Are you dealing with a sleepless child at night who is grumpy during the day and causing chaos? Or maybe your child, who can’t fall asleep at bedtime, isn’t doing well in the classroom and their grades are slipping.
“Having a child with sleep problems is not uncommon,” Mohamad Khoudoud, MD, one of our sleep medicine specialists in Paducah, Ky. shares. “In fact, according to research from “American Family Physician,” up to 50 percent of kids will experience a sleep issue. Identifying the cause of the problem early can help prevent negative consequences.”
Sleep is vital for brain development and your child’s overall health. Therefore, poor sleep is linked to problems with weight, mental health, behavior and learning.
Doctors recommend that children and young adults get the following amount of sleep per day:
- Ages 3 to 5 years old – 10 to 13 hours per day
- Ages 6 to 12 years old – nine to 12 hours per day
- Ages 13 to 18 years old – eight to 10 hours per day
- Ages 19 and up – seven or more hours per day
Most new parents are eager to establish a bedtime routine so everyone in the family can get some much-needed rest. However, as your child gets older, you’ll still want to keep a bedtime routine.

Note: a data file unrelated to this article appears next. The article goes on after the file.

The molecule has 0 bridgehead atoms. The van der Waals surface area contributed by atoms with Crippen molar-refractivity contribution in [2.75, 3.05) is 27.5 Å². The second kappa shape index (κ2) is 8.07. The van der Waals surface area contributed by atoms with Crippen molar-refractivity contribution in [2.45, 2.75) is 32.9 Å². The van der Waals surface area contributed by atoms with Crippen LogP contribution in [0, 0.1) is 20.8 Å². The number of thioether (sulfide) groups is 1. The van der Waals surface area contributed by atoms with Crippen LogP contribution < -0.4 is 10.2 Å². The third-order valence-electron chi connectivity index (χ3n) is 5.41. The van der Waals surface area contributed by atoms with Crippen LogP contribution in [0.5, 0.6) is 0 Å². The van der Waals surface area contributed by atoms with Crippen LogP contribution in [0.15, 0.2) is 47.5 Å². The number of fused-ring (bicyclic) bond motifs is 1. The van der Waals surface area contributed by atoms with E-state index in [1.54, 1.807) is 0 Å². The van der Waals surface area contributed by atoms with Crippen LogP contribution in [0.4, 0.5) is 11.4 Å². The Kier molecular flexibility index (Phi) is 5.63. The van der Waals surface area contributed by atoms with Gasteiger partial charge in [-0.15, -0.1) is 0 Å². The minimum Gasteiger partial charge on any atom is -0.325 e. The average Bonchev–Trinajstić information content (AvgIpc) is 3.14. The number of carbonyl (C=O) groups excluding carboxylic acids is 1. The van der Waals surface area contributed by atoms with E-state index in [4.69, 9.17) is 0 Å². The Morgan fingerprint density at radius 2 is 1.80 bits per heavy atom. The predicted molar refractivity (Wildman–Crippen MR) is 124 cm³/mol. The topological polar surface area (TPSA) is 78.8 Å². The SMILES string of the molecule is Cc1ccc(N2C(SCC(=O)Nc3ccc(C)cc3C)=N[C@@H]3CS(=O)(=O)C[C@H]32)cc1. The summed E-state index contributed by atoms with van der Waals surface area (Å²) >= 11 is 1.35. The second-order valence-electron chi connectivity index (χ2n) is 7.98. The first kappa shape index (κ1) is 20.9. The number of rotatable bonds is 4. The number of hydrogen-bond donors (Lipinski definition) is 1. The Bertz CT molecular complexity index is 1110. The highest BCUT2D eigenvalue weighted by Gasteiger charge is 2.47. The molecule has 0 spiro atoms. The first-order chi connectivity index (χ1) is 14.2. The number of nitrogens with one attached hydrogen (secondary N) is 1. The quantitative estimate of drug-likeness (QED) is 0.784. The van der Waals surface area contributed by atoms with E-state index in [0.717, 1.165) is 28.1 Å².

For your child’s bedtime, make sure:
- The noise level in the house is low
- You limit any caffeine or sugar your child has a few hours before bed
- You set a house temperature that is not too hot or too cold
- A comfy pillow and environment are provided (consider using a noise machine in the room, too)
- You read an age-appropriate story with your child right before bed
“If these steps don’t work and your child can’t fall asleep or stay asleep through the night, talk with your pediatrician to determine what your next steps should be,” Dr. Khoudoud advises. “They may recommend a sleep study.”
If your child needs a sleep study, you will arrive at the sleep center around two hours before your child’s bedtime. A sleep technician will place sensors on your child’s head, chin, legs and around the eyes. They will then place an elastic belt around your child’s chest and stomach to measure breathing. Parents stay the night with their child at the center.
“These tools measure eye movements, heart rate, breathing patterns, brain waves, the amount of oxygen and carbon dioxide in the blood, snoring, body movements and sleep positions,” Dr. Khoudoud shares.
The data goes to a computer and helps doctors assess the quality of rest your child is receiving. It can also help doctors diagnose issues like sleep apnea, snoring, narcolepsy and disruptive limb movements.
“Once we know what’s keeping your kid up, we can create an appropriate plan to help your child get the best night’s sleep,” Dr. Khoudoud shares.